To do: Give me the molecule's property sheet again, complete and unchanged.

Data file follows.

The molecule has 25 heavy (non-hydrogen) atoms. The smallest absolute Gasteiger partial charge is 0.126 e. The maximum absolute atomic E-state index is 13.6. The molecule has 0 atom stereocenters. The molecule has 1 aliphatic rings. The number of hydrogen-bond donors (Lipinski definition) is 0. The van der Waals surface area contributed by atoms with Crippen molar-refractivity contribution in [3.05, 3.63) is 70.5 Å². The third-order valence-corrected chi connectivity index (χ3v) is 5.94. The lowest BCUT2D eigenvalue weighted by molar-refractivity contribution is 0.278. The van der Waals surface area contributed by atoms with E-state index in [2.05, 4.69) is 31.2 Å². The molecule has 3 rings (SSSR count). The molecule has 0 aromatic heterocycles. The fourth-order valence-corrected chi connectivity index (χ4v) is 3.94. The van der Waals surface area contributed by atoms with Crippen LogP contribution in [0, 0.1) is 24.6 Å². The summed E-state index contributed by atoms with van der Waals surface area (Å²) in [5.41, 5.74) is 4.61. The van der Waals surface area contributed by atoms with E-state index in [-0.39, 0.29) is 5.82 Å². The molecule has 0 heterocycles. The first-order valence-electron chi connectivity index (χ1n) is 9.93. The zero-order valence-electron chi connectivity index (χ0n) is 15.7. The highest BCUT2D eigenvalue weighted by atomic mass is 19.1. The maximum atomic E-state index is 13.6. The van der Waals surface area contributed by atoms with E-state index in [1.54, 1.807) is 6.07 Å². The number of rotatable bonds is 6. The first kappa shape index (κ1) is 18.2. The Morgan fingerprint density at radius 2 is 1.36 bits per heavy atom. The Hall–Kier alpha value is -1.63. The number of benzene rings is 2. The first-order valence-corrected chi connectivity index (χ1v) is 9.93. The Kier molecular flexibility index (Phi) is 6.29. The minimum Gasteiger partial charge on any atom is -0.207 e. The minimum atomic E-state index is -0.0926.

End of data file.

The molecule has 25 heavy (non-hydrogen) atoms. The smallest absolute Gasteiger partial charge is 0.126 e. The maximum absolute atomic E-state index is 13.6. The molecule has 0 atom stereocenters. The molecule has 1 aliphatic rings. The number of hydrogen-bond donors (Lipinski definition) is 0. The van der Waals surface area contributed by atoms with Crippen molar-refractivity contribution in [3.05, 3.63) is 70.5 Å². The third-order valence-corrected chi connectivity index (χ3v) is 5.94. The lowest BCUT2D eigenvalue weighted by molar-refractivity contribution is 0.278. The van der Waals surface area contributed by atoms with E-state index in [2.05, 4.69) is 31.2 Å². The molecule has 3 rings (SSSR count). The molecule has 0 aromatic heterocycles. The fourth-order valence-corrected chi connectivity index (χ4v) is 3.94. The van der Waals surface area contributed by atoms with Crippen LogP contribution in [0, 0.1) is 24.6 Å². The summed E-state index contributed by atoms with van der Waals surface area (Å²) in [5.41, 5.74) is 4.61. The van der Waals surface area contributed by atoms with E-state index in [-0.39, 0.29) is 5.82 Å². The molecule has 0 heterocycles. The first-order valence-electron chi connectivity index (χ1n) is 9.93. The zero-order valence-electron chi connectivity index (χ0n) is 15.7. The highest BCUT2D eigenvalue weighted by atomic mass is 19.1. The maximum atomic E-state index is 13.6. The van der Waals surface area contributed by atoms with E-state index in [1.54, 1.807) is 6.07 Å². The number of rotatable bonds is 6. The first kappa shape index (κ1) is 18.2. The Morgan fingerprint density at radius 2 is 1.36 bits per heavy atom. The Hall–Kier alpha value is -1.63. The number of benzene rings is 2. The first-order valence-corrected chi connectivity index (χ1v) is 9.93. The Kier molecular flexibility index (Phi) is 6.29. The minimum Gasteiger partial charge on any atom is -0.207 e. The minimum atomic E-state index is -0.0926.